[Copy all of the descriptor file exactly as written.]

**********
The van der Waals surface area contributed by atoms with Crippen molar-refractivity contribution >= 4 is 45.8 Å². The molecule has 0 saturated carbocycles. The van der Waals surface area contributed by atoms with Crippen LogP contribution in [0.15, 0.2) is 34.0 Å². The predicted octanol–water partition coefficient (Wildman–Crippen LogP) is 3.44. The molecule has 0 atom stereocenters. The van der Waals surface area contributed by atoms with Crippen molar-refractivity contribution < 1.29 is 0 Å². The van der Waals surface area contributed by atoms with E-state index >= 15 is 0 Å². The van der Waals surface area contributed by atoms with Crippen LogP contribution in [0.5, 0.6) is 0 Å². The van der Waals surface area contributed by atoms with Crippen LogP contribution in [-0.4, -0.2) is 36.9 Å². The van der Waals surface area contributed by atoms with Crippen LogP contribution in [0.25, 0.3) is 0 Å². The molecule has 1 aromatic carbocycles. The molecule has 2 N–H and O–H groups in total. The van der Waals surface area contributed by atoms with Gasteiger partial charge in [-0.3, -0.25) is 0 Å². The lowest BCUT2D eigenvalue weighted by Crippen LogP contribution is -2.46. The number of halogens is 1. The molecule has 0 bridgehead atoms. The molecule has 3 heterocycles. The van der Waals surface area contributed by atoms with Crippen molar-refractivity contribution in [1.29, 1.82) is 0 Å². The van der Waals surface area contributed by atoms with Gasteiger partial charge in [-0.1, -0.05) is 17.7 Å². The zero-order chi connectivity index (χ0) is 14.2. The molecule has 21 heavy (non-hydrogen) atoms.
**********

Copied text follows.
The van der Waals surface area contributed by atoms with Crippen molar-refractivity contribution >= 4 is 45.8 Å². The molecule has 0 saturated carbocycles. The van der Waals surface area contributed by atoms with Crippen LogP contribution in [0.15, 0.2) is 34.0 Å². The predicted octanol–water partition coefficient (Wildman–Crippen LogP) is 3.44. The molecule has 0 atom stereocenters. The van der Waals surface area contributed by atoms with Crippen molar-refractivity contribution < 1.29 is 0 Å². The van der Waals surface area contributed by atoms with E-state index >= 15 is 0 Å². The van der Waals surface area contributed by atoms with Crippen LogP contribution in [0.5, 0.6) is 0 Å². The van der Waals surface area contributed by atoms with Crippen LogP contribution in [-0.4, -0.2) is 36.9 Å². The van der Waals surface area contributed by atoms with Crippen LogP contribution in [0.25, 0.3) is 0 Å². The molecule has 1 aromatic carbocycles. The molecule has 2 N–H and O–H groups in total. The van der Waals surface area contributed by atoms with Gasteiger partial charge in [-0.3, -0.25) is 0 Å². The lowest BCUT2D eigenvalue weighted by Crippen LogP contribution is -2.46. The number of halogens is 1. The molecule has 0 bridgehead atoms. The molecule has 3 heterocycles. The van der Waals surface area contributed by atoms with Crippen molar-refractivity contribution in [1.29, 1.82) is 0 Å². The van der Waals surface area contributed by atoms with Gasteiger partial charge in [-0.1, -0.05) is 17.7 Å². The zero-order chi connectivity index (χ0) is 14.2. The molecule has 21 heavy (non-hydrogen) atoms.